Count the cost before accepting the challenge. Know your limitations. Know what the challenge requires. I did much more than was required in most posts because I did not want to compromise the usual quality of my posts. Had I just done the minimum, I would not have been as stressed. If you tend to be a perfectionist in your blogging who wants to feel a post is the best work you can do, maybe a challenge isn’t for you. You might be better off posting on your regular schedule on topics you think are important and writing them to meet your own goals instead of trying to do a post a day of lesser quality just to meet the challenge.

Should You Commit to an A-Z Challenge?

Pros of Accepting an A-Z Challenge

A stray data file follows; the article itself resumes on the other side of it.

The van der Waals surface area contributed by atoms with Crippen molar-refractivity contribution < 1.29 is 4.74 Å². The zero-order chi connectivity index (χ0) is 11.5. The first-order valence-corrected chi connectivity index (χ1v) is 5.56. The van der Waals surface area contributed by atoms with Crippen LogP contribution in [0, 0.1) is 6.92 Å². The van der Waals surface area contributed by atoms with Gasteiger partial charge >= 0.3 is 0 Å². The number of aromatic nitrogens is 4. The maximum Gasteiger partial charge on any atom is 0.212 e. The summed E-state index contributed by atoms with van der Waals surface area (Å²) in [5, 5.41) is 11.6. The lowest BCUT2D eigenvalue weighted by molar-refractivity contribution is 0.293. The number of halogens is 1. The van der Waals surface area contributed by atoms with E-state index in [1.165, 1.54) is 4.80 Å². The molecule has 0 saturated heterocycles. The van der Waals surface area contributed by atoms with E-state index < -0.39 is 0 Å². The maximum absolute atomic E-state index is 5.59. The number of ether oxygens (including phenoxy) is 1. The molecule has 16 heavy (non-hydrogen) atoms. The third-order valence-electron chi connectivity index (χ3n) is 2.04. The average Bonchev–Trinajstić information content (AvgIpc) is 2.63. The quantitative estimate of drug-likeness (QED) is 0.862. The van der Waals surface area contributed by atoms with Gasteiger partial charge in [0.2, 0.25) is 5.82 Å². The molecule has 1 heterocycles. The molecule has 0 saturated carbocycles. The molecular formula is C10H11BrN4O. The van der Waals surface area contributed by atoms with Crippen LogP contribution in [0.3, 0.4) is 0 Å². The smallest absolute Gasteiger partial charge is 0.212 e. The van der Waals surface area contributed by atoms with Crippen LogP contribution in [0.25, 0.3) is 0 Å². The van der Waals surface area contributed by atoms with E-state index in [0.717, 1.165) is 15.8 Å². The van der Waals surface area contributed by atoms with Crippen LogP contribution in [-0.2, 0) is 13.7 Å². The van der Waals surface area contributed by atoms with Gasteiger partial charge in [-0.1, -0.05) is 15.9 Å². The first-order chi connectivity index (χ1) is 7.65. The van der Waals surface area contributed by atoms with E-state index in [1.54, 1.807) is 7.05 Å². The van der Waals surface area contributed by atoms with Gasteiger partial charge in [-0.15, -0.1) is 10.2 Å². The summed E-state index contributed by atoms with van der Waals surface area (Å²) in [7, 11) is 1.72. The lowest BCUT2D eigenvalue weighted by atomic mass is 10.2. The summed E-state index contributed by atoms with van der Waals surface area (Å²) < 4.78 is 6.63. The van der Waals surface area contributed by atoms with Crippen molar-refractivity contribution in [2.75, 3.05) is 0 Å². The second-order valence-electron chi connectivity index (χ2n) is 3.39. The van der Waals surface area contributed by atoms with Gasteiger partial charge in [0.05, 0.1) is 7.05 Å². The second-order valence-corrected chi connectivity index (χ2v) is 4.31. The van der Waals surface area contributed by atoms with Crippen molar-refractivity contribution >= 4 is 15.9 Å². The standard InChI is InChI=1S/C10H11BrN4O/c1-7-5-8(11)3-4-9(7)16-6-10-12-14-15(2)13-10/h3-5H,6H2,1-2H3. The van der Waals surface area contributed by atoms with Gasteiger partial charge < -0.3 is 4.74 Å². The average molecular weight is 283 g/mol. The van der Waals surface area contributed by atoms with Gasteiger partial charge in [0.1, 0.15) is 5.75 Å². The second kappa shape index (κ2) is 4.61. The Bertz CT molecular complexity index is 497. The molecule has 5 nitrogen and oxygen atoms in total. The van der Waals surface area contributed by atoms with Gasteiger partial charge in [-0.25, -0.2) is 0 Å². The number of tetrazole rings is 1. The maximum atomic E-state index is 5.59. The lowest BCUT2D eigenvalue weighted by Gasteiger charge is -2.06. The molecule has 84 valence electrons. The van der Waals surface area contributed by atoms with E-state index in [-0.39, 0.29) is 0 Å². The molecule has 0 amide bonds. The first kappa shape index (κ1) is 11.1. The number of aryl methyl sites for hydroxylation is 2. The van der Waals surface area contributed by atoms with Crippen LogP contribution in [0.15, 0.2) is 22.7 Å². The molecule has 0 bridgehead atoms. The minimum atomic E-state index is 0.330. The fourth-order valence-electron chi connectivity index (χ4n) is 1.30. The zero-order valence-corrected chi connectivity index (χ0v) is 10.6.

I learned a lot doing these challenges. It wasn’t a waste of time.

  • I learned to be more disciplined about my writing schedule.
  • I got some new followers who were also doing the challenge, since we were encouraged to visit others on the linky for the challenge.
  • I started getting more traffic on one of the blogs I had not posted much to this year,  because posting was more consistent and there was more content for Google to search.
  • I improved my vocabulary as I read the dictionary trying to find subjects for those odd letters like “X.”
  • I met other bloggers I wanted to follow.

Cons of Doing the A-Z Challenge

  • I put too much pressure on myself and added unnecessary stress to my life.
  • I sometimes found myself posting just to post on subjects out of my comfort zone in order to conform to the alphabet. This often affected the quality of my blog, which I felt didn’t meet my usual standards when the alternative would be cutting back on more sleep than I could afford. This might cost me followers,  but so far it hasn’t.
  • I was neglecting other online work that ultimately  was more important than getting the challenge finished, but my personality is such that I didn’t want to quit until I completed the challenge.